I get a big laugh out of the line that enjoins women to “model femininity”. Supermodels are undeniably feminine and I’m happy to see them gain approval from Evangelical Christianity, after all, they’re God’s children too.

    We need to remember how much our understanding of men and women has changed over the past 3 decades. The parts of the manifesto about females submitting to males, certainly gives us heartburn, but among the over 50 set, I find that view very common, even in the church. Our leaders call talk all they want to about a partnership of equality, but many of us still believe that the patriarchal order means that men are in charge. If you read this document as part of a church talk without revealing its source, my guess is that about 50% of the congregation would nod in approval.

  4. Rameumptom says:

    It is interesting to note the similarities and differences. I’ve long pondered their insistence that women are subordinate to men, contrasted with our insistence that the two are equal, though with separate divine responsibilities.

    I know many attack LDS for our stance, thinking our women are placed in a secondary position. I just don’t see the same fervor being used against the evangelical position, which places women not as equals, but secondary.

  5. Remember that there is no centralized Evangelical hierarchy. This manifesto is not binding upon any individual church or member in the Evangelical movement.

  6. Re: 4
    Rameumptom, maybe it’s because Evangelicals, at the end of the day, still appear to be more normalized than the LDS.

    I mean, you can have hundreds of people say, “I like my Mormon friends because they are good people,” but that won’t stop what comes next: “but I think their beliefs are weird.”

    Even though this Two Women Manifesto is similar, people won’t perceive it as so.

  7. Phouchg–the Proclamation isn’t “binding” either, at least not until it’s canonized. I’m not sure what you’re getting at?

  8. #6: I think our beliefs are weird, too.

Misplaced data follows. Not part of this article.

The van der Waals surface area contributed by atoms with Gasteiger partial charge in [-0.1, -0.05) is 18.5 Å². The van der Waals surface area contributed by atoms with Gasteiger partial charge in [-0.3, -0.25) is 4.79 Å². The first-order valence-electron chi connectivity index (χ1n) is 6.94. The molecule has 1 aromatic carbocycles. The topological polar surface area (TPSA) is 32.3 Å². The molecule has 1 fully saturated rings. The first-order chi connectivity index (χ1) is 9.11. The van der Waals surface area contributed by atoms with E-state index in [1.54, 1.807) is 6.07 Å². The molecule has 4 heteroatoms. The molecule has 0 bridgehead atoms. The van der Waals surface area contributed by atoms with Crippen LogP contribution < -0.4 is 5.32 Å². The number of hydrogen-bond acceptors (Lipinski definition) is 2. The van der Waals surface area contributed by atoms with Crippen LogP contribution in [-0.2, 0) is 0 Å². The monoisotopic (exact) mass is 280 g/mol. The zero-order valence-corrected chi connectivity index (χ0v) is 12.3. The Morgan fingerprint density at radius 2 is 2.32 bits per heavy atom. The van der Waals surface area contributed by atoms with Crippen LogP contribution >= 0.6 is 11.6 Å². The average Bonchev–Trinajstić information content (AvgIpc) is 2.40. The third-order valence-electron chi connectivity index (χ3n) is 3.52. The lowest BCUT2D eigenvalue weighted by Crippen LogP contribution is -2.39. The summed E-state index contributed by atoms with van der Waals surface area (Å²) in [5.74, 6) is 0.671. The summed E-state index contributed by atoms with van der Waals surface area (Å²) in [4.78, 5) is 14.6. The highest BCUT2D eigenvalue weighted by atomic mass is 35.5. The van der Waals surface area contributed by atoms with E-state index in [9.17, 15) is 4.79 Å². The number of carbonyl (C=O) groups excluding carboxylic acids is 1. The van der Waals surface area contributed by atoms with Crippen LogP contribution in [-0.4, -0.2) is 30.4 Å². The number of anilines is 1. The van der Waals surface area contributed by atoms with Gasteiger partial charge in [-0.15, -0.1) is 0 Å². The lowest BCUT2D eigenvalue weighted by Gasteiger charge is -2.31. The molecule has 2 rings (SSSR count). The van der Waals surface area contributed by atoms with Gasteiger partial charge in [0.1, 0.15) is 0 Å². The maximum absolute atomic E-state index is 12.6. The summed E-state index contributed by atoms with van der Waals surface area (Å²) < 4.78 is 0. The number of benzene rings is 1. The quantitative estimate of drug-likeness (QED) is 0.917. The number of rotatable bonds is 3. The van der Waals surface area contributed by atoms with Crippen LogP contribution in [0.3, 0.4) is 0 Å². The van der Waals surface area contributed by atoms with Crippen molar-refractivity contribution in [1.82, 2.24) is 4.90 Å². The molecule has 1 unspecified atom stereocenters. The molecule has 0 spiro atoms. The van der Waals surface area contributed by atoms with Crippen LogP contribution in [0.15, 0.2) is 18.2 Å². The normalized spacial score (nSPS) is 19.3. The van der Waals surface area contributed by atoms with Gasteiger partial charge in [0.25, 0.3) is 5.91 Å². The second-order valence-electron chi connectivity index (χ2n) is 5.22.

9. Thomas Parkin says:

    I think some Christan movements have always gone considerably farther than we do in promoting a hierarchy of men over women. I remember when the “Promise Keeper” movement had a lot of traction. I recall hearing one of its leaders speaking, and me generally agreeing with his points. Then, all the sudden, he said something to this effect – “we are not suggesting men ask for their power in the homes back, we are suggesting that they take it back …” Well, yikes.

    We have always had the 121st section, and beliefs about the divine character of both sons and daughters of God, that have tended, if not always fully succeeded, in ameliorating the potential power play. ~

  10. #3 Mark–“I assume Evangelicals agree that those are good things for men to do as well as women, but since this is a women’s manifesto, the part about men is left out.”

    Yes, I should add that as a caveat to my paragraph expressing concern about the one-sidedness of the instruction to submit. The Manifesto is addressed specifically to women, in a way that the Proclamation isn’t, so structurally it makes some sense that it is one-sided. I still feel that there is something qualitatively different about the submit language in the Manifesto’s message from the Proclamation’s message.

  11. Christ’s submission to God His Father.

    Much as I want and try to understand the Trinity, I just cannot get my head around this.

  12. I don’t know. I still prefer the Prairie Muffin Manifesto.

  13. gst: prairie muffins = road apples?


  14. 11) Prairie Muffins own aprons and they know how to use them.

    12) Prairie Muffins prefer others above themselves, seeking to serve God by serving others, especially members of their own household.

    17) Prairie Muffins place their husbands’ needs and desires above other obligations, arranging their schedules and responsibilities so that they do not neglect the one who provides for and protects them and their children.

    18) Prairie Muffins are fiercely submissive to God and to their husbands.

    19) Prairie Muffins appreciate godly role models, such as Anne Bradstreet, Elizabeth Prentiss and Elisabeth Elliot. They do not idolize Laura Ingalls Wilder (Little House on the Prairie) or Louisa May Alcott (Little Women); while they may enjoy aspects of home life presented in their books, PMs understand that the latent humanism and feminism in these stories and in the lives of these women is not worthy of emulation. [wha??? -ed.]

  15. YES. It’s about time someone told Alcott and Ingalls Wilder where to cram their latent humanism.

  16. I am struck by the stark contrasts between the two, even in just the passages quoted here. The wording on life (“from the point of conception to rightful death” in the Manifesto), women (summarized in the next sentence) and marriage (no “one man and one woman” in the Proclamation) includes very important and deep differences in each section – again just in what it quoted here. When you take the entire context of the “primary roles” and “individual circumstances” paragraph of the Proclamation and set it next to the section of the Manifesto on women, you are seeing two VERY different views.